Work advice: A big screaming deal
Q: I am a mid-20s female in communications — editing, proofreading, writing, layout and design. I've been successful thus far (raises, promotions) but keep running into one issue: communication. When I worked in a publishing house, editors would yell at me if books were not on schedule, but often those issues were due to the authors, not me. I tried to communicate calmly, but this rarely helped.
Now I am a contractor doing similar work, and I have communication issues with those outside my team. One contractor yelled at me over the phone about an issue he could not even articulate; though I tried to find out, he continued yelling until I finally hung up. I have never done this before!
I am embarrassed that I am in communications but have issues with communication. Also, I have rather severe anxiety; though I have been able to manage it, I fear for my health if I continue to go through needlessly stressful situations. My direct supervisors tell me to ignore the issues and assure me I am performing well. How do I continue performing well when I feel like someone is going to scream at me for no reason every day?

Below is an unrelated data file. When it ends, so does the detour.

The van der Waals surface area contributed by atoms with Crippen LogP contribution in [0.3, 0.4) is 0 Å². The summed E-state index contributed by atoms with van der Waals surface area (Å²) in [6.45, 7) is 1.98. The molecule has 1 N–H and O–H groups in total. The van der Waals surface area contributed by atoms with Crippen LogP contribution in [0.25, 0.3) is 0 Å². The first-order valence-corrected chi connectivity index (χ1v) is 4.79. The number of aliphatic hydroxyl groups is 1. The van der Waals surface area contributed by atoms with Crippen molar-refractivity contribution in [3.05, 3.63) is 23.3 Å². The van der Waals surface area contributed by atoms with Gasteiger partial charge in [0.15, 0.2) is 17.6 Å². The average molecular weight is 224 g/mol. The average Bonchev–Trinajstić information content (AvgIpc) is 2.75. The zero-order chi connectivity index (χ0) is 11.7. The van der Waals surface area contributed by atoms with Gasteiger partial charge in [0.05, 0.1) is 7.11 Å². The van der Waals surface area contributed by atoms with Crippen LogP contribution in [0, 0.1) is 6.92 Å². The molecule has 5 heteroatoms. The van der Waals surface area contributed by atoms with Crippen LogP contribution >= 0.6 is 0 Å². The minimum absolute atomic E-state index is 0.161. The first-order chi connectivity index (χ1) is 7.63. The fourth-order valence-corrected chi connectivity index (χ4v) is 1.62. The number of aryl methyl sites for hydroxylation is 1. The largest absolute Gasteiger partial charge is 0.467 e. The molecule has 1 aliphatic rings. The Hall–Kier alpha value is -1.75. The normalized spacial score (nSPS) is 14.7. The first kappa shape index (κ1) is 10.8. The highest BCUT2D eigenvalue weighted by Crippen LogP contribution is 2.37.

Karla: I wouldn't say you have a problem with communication. I'd say you have a problem with being screamed at.
I also wouldn't say people are screaming "for no reason." The reason they're screaming is that they've lost control. There is no communicating with someone who has lost control. There's only coping, for which you have two options: engage or detach.
In general, engage with someone who wants answers: "I realize the delays are frustrating. Let me [outline steps to take or people to contact], and I will get back to you by [X] o'clock with an update." Brief, all business.
When someone is twirled up to the point of incoherence, detach. If you can tune out the howling, wait until it dies down and then engage. If that's impossible, detach fully: "I can't help you if you're going to yell. Why don't we try again in half an hour." Click.
Keep these points in mind: The yellers are outsiders, and your bosses gave you permission to not take them too seriously. Their yelling says no more about your abilities than a toddler's tantrum would.
But don't be afraid to ask for help from a third party, whether it's treatment for any chronic anxiety or occasional intervention by your bosses. While I believe we all — particularly young women — should learn to stand up for ourselves, there are some conditions no one is paid enough to endure.
• Karla L. Miller has written for and edited tax publications for 16 years, most recently for the accounting firm KPMG's Washington National Tax office. You can find her on Twitter, @KarlaAtWork.
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